© Arata Isozaki / L'Architecture d'Aujourd'hui
Arata Isozaki, serigraphy for the Daniel Templon Foundation project in Fréjus, 1986 © Arata Isozaki

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Arata Isozaki, Pritzker Prize 2019

After Balkrishna Doshi in 2018 and RCR office in 2017, Japanese architect Arata Isozaki has received the 2019 Pritzker Architecture Prize. The most prestigious architecture prize of all is awarded each year to an architect for his significant achievement.

Born in 1931, Arata Isozaki worked during his early years with Kenzo Tange. In 1962 he got involved in the Metabolism movement. His article « City Demolition Industry, Inc. » published in 1962 highlighted his concern regarding the destruction caused by World War II in his country. “My first experience of architecture was the void of architecture, and I began to consider how people might rebuild their homes and cities.”

In 1963, he established Arata Isozaki & Associates and worked on “redefining mutual exchange between eastern and western societies”, underlines the Pritzker Prize jury. “Isozaki was one of the first Japanese architects to build outside of Japan during a time when western civilizations traditionally influenced the East, making his architecture—which was distinctively influenced by his global citizenry—truly international,” comments Tom Pritzker, Chairman of Hyatt Foundation.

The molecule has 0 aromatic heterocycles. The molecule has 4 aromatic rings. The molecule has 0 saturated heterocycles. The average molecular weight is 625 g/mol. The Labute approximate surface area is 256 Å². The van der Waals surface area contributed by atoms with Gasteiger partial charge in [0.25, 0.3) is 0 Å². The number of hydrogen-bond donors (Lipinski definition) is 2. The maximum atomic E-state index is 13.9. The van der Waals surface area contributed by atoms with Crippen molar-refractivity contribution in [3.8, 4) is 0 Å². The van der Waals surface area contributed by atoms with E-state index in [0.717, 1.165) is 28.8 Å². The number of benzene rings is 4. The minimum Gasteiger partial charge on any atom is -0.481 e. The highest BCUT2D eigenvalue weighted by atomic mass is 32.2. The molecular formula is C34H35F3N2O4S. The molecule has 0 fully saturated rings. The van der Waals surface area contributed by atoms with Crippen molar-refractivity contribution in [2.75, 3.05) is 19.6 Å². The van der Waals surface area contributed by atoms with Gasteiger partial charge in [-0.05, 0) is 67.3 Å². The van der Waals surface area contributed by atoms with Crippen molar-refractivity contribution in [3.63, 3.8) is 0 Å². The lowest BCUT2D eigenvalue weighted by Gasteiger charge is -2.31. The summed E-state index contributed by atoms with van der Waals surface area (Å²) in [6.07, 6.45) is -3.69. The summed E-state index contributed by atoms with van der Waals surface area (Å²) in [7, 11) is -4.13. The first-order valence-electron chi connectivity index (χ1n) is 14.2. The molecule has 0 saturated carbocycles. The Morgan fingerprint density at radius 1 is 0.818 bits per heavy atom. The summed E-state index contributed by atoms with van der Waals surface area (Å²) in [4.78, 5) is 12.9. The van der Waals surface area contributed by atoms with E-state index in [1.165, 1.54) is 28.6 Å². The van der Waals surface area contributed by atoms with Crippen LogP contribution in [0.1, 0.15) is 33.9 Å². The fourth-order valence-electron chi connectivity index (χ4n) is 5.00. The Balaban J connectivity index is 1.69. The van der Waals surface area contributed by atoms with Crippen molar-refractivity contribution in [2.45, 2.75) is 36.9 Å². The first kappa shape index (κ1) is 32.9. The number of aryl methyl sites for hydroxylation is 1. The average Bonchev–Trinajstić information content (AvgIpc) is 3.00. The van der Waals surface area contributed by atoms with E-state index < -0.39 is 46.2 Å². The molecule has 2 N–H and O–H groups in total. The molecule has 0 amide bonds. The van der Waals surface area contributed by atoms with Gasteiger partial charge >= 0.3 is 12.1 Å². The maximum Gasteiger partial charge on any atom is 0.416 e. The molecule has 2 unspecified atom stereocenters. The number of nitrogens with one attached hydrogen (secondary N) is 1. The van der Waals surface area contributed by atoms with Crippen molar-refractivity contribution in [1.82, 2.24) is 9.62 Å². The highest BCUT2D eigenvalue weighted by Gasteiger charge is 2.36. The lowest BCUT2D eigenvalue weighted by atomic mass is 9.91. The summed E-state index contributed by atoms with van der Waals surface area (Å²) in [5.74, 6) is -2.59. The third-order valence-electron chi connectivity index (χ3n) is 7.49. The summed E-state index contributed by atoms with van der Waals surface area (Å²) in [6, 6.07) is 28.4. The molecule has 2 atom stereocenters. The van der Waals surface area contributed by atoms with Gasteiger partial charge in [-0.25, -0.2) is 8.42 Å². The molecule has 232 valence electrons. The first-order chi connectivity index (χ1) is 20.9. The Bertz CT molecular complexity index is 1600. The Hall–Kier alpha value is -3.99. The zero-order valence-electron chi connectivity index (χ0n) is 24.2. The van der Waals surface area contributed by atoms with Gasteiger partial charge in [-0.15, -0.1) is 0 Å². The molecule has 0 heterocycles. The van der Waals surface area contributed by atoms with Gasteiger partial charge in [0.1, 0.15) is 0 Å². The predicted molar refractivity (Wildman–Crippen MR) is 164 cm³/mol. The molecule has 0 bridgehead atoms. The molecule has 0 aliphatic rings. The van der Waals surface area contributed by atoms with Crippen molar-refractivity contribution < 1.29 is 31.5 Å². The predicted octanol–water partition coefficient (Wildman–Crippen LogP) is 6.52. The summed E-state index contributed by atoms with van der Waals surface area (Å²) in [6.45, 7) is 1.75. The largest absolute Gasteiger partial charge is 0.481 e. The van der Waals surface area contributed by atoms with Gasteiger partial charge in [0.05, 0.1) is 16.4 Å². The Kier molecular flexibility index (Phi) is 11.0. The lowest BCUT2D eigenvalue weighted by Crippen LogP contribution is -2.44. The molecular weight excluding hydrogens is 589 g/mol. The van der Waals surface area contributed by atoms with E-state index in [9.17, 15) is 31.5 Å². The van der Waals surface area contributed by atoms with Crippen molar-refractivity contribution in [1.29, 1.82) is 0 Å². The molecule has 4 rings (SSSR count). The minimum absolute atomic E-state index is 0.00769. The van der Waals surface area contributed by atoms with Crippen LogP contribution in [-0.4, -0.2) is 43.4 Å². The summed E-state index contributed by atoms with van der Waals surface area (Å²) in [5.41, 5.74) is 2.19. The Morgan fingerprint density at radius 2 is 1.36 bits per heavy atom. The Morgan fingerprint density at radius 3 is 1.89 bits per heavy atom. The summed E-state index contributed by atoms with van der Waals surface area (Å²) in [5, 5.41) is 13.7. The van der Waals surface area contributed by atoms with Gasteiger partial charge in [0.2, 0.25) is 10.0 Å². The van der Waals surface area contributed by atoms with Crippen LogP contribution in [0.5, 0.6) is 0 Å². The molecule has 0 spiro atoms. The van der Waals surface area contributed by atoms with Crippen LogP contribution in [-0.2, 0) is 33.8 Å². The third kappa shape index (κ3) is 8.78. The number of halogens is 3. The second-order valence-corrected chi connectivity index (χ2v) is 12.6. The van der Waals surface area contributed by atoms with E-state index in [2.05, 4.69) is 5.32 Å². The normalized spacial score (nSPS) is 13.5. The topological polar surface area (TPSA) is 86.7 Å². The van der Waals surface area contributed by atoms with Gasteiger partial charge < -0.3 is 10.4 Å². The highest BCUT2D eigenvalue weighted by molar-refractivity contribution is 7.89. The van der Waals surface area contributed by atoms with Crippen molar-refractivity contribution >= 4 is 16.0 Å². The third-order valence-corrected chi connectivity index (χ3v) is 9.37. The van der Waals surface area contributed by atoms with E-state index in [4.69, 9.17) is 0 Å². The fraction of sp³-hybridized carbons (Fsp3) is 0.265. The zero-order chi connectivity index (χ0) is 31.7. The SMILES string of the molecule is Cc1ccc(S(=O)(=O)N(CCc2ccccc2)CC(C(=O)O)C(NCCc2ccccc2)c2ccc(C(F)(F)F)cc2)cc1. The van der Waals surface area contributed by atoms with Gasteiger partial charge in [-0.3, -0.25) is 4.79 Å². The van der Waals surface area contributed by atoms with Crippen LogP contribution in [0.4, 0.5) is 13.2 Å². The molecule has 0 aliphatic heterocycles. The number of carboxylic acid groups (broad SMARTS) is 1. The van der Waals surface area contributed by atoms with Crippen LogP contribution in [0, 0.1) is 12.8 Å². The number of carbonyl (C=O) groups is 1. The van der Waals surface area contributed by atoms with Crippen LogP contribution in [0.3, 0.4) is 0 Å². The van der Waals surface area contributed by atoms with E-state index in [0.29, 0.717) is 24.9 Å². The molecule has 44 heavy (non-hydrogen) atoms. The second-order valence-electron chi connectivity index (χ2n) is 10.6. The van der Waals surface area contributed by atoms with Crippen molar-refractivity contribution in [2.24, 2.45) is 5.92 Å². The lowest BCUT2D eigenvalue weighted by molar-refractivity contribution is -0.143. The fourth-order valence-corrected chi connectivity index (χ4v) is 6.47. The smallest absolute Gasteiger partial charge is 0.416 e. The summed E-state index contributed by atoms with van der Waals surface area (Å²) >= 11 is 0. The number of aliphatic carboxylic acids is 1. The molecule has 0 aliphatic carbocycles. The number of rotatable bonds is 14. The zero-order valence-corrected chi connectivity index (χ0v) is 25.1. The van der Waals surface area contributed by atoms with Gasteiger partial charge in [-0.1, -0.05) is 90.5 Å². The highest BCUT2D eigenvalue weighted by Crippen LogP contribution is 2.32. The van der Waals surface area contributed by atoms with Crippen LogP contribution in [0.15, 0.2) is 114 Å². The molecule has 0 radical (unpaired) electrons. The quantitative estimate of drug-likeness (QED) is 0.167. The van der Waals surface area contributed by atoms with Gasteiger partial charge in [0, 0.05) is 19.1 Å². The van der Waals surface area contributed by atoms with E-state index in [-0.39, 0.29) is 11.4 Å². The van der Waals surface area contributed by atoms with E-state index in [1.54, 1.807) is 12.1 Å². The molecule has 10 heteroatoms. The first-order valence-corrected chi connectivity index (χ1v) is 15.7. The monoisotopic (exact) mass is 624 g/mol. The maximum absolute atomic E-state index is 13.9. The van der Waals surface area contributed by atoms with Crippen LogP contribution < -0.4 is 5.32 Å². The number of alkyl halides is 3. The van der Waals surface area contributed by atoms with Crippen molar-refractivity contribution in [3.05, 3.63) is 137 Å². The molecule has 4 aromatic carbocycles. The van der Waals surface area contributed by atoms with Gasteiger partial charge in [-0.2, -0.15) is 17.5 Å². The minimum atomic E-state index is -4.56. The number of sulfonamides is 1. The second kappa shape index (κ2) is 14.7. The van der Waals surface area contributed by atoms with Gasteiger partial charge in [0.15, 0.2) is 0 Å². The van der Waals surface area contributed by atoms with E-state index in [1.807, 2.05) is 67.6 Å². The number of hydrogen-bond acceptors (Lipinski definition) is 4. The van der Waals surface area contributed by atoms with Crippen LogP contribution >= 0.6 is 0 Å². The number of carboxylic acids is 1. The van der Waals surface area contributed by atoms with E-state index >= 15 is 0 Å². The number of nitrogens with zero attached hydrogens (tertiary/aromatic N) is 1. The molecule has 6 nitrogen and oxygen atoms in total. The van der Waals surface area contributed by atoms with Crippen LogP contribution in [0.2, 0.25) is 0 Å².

Isozaki has completed more than 100 buildings including the Kitakyushu Municipal Museum of Art (1974, Fukuoka, Japan), the Art Tower Mito (1990, Ibaraki, Japan), the Pala Alpitour stadium in Turin (2006), the Himalayas Art Center (2013, Shanghai), the Allianz Tower (2014, Milan), the Qatar National Convention Centre (2011, Doha) and the Shanghai Symphony Hall (2014, Shanghai).

 

Ceramic Park Mino © Hisao Suzuki
Ceramic Park Mino, Gufu, Japan © Hisao Suzuki

In 1987, L’Architecture d’Aujourd’hui’s April issue was dedicated to the Japanese scene. The cover presented  one of Isozaki’s serigraphy, untitled “Tsukuka centre in ruins”. In its report, AA presented several major projects, as the Los Angeles Museum of Contemporary Art (MOCA), completed in 1986—Isozaki’s very first international commission—but also the Daniel Templon Foundation, in Fréjus, South of France—a project cancelled by the City in 1992.

Click on the cover to read the articles.

© L'Architecture d'Aujourd'hui
© L’Architecture d’Aujourd’hui

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